I have really enjoyed the Rivers of London series by Ben Aaronovitch. False Value is the latest and is, I suspect, the first in a new story ark. I think Peter Grant gets a new longterm foe in this book. But that's a guess.
Background note: Peter Grant is a London detective who is a member of the Folly, the branch of the London police that deals with the supernatural. He is aided in his policing by his governor who is one of the most powerful wizards in the world and also sometimes by the various gods and goddesses of English rivers (mainly the Thames and its tributaries).

Simon Pegg and Nick North are working with Ben Aaronovitch to produce a tv series based on the books. I'm looking forward to it.
I'm just about done with this and I really enjoyed the series as well. I'd love to have Molly cook me a meal.
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Re: Books Read 2020

Post by Hipolito »

The Wheel of Time, Book 3: The Dragon Reborn by Robert Jordan (audiobook). I like this more than the boring book 2 and maybe even more than book 1. We have the first meaningful interaction with the fascinating Aiel, some neat sci-fi touches with parallel universes and chaos theory, mindbending layers of suspicion at the White Tower, and a touching scene in which one of the adventurers reacquaints himself with his former profession. Even the audio narrator sounds more into it this time. The one thing I don't like is the new tagalong Faile, who has yet to justify her annoying existence. 6 out of 8 lucky dice.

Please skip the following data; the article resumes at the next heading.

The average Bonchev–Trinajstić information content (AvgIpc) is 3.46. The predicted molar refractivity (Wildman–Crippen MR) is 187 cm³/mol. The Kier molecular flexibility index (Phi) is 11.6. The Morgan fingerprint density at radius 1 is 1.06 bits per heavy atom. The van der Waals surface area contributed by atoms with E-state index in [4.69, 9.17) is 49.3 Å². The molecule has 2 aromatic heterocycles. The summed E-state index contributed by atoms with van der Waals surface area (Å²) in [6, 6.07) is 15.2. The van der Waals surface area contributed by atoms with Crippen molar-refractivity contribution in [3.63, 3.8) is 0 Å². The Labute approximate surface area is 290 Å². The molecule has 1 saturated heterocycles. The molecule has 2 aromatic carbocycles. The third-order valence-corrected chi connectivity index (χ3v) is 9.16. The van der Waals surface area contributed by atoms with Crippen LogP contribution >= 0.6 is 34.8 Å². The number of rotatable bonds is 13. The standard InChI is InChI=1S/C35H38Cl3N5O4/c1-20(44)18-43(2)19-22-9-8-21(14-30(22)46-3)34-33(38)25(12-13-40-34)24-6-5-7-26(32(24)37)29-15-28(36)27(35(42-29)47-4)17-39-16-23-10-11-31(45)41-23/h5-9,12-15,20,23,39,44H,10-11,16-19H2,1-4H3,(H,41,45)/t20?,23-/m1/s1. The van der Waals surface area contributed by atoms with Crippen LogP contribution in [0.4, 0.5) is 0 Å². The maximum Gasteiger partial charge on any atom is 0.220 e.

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Re: Books Read 2020

Post by stessier »

Started this series last year, but finished just now.

The Breakers Series by Ed Robertson
  1. Breakers
  2. Meltdown
  3. Knifepoint
  4. Reapers
  5. Cutoff
  6. Captives
  7. Relapse
  8. Blackout
I found these surprisingly good. The Kindle version of the first 3 books are free. The second 3 are only $5.

It tells the story of an unknown plague that seems ready to end humanity and the war that is fought against those that unleash it. I thought the first book was a little uneven, but the writing gets better throughout the book and the series. The story really pulled me in, even before our current situation.
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Re: Books Read 2020

Post by Scuzz »

Persepolis Rising by James S.A. Corey.